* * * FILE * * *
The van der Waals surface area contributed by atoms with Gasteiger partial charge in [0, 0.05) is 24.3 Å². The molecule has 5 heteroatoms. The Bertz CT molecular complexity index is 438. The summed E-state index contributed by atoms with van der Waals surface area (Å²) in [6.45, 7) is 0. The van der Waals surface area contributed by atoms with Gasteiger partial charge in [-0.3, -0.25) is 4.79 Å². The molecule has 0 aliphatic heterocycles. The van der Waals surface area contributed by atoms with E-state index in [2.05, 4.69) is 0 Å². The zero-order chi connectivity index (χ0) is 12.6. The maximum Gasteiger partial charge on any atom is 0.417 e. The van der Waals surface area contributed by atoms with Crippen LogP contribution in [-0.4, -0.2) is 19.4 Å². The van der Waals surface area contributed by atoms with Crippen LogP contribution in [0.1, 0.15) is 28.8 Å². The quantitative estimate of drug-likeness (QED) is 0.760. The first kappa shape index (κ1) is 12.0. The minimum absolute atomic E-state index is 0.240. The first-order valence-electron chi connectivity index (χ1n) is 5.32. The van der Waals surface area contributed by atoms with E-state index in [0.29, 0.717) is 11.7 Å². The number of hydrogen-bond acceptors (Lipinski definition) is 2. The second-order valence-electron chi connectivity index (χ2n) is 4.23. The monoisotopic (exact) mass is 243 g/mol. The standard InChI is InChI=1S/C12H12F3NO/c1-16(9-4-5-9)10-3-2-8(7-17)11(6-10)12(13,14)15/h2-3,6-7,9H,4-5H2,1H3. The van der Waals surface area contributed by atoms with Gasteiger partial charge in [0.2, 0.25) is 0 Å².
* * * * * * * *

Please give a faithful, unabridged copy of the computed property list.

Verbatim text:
The van der Waals surface area contributed by atoms with Gasteiger partial charge in [0, 0.05) is 24.3 Å². The molecule has 5 heteroatoms. The Bertz CT molecular complexity index is 438. The summed E-state index contributed by atoms with van der Waals surface area (Å²) in [6.45, 7) is 0. The van der Waals surface area contributed by atoms with Gasteiger partial charge in [-0.3, -0.25) is 4.79 Å². The molecule has 0 aliphatic heterocycles. The van der Waals surface area contributed by atoms with E-state index in [2.05, 4.69) is 0 Å². The zero-order chi connectivity index (χ0) is 12.6. The maximum Gasteiger partial charge on any atom is 0.417 e. The van der Waals surface area contributed by atoms with Crippen LogP contribution in [-0.4, -0.2) is 19.4 Å². The van der Waals surface area contributed by atoms with Crippen LogP contribution in [0.1, 0.15) is 28.8 Å². The quantitative estimate of drug-likeness (QED) is 0.760. The first kappa shape index (κ1) is 12.0. The minimum absolute atomic E-state index is 0.240. The first-order valence-electron chi connectivity index (χ1n) is 5.32. The van der Waals surface area contributed by atoms with E-state index in [0.29, 0.717) is 11.7 Å². The number of hydrogen-bond acceptors (Lipinski definition) is 2. The second-order valence-electron chi connectivity index (χ2n) is 4.23. The monoisotopic (exact) mass is 243 g/mol. The standard InChI is InChI=1S/C12H12F3NO/c1-16(9-4-5-9)10-3-2-8(7-17)11(6-10)12(13,14)15/h2-3,6-7,9H,4-5H2,1H3. The van der Waals surface area contributed by atoms with Gasteiger partial charge in [0.2, 0.25) is 0 Å².